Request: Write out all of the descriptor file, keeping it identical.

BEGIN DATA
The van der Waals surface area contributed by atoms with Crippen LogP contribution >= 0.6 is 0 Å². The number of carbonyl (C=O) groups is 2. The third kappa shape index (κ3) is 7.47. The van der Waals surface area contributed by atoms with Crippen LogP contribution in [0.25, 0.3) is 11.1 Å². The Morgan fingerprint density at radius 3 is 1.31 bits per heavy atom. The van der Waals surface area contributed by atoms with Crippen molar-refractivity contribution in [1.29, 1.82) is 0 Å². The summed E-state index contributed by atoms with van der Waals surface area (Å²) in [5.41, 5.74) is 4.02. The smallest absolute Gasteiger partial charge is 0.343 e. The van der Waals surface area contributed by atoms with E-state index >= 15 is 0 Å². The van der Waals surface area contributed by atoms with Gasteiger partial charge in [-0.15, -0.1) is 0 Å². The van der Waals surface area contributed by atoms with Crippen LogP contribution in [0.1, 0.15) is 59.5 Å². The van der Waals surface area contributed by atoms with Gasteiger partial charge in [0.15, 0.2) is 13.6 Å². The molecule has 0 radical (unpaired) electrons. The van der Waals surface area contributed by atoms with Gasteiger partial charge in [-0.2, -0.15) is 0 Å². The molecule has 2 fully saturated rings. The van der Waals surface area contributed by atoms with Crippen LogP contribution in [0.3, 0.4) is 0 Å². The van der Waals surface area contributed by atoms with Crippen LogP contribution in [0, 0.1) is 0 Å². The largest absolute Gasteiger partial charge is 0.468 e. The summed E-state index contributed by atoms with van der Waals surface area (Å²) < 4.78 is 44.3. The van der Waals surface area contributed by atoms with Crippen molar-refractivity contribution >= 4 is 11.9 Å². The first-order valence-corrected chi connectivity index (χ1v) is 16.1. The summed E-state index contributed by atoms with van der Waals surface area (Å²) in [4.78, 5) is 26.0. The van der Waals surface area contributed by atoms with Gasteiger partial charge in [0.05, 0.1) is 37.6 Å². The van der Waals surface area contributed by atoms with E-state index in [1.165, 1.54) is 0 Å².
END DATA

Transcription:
The van der Waals surface area contributed by atoms with Crippen LogP contribution >= 0.6 is 0 Å². The number of carbonyl (C=O) groups is 2. The third kappa shape index (κ3) is 7.47. The van der Waals surface area contributed by atoms with Crippen LogP contribution in [0.25, 0.3) is 11.1 Å². The Morgan fingerprint density at radius 3 is 1.31 bits per heavy atom. The van der Waals surface area contributed by atoms with Crippen molar-refractivity contribution in [1.29, 1.82) is 0 Å². The summed E-state index contributed by atoms with van der Waals surface area (Å²) in [5.41, 5.74) is 4.02. The smallest absolute Gasteiger partial charge is 0.343 e. The van der Waals surface area contributed by atoms with E-state index >= 15 is 0 Å². The van der Waals surface area contributed by atoms with Gasteiger partial charge in [-0.15, -0.1) is 0 Å². The van der Waals surface area contributed by atoms with Crippen LogP contribution in [0.1, 0.15) is 59.5 Å². The van der Waals surface area contributed by atoms with Gasteiger partial charge in [0.15, 0.2) is 13.6 Å². The molecule has 0 radical (unpaired) electrons. The van der Waals surface area contributed by atoms with Gasteiger partial charge in [-0.2, -0.15) is 0 Å². The molecule has 2 fully saturated rings. The van der Waals surface area contributed by atoms with Crippen LogP contribution in [0.3, 0.4) is 0 Å². The van der Waals surface area contributed by atoms with Crippen LogP contribution in [0, 0.1) is 0 Å². The largest absolute Gasteiger partial charge is 0.468 e. The summed E-state index contributed by atoms with van der Waals surface area (Å²) < 4.78 is 44.3. The van der Waals surface area contributed by atoms with Crippen molar-refractivity contribution >= 4 is 11.9 Å². The first-order valence-corrected chi connectivity index (χ1v) is 16.1. The summed E-state index contributed by atoms with van der Waals surface area (Å²) in [4.78, 5) is 26.0. The van der Waals surface area contributed by atoms with Gasteiger partial charge in [0.05, 0.1) is 37.6 Å². The van der Waals surface area contributed by atoms with E-state index in [1.165, 1.54) is 0 Å².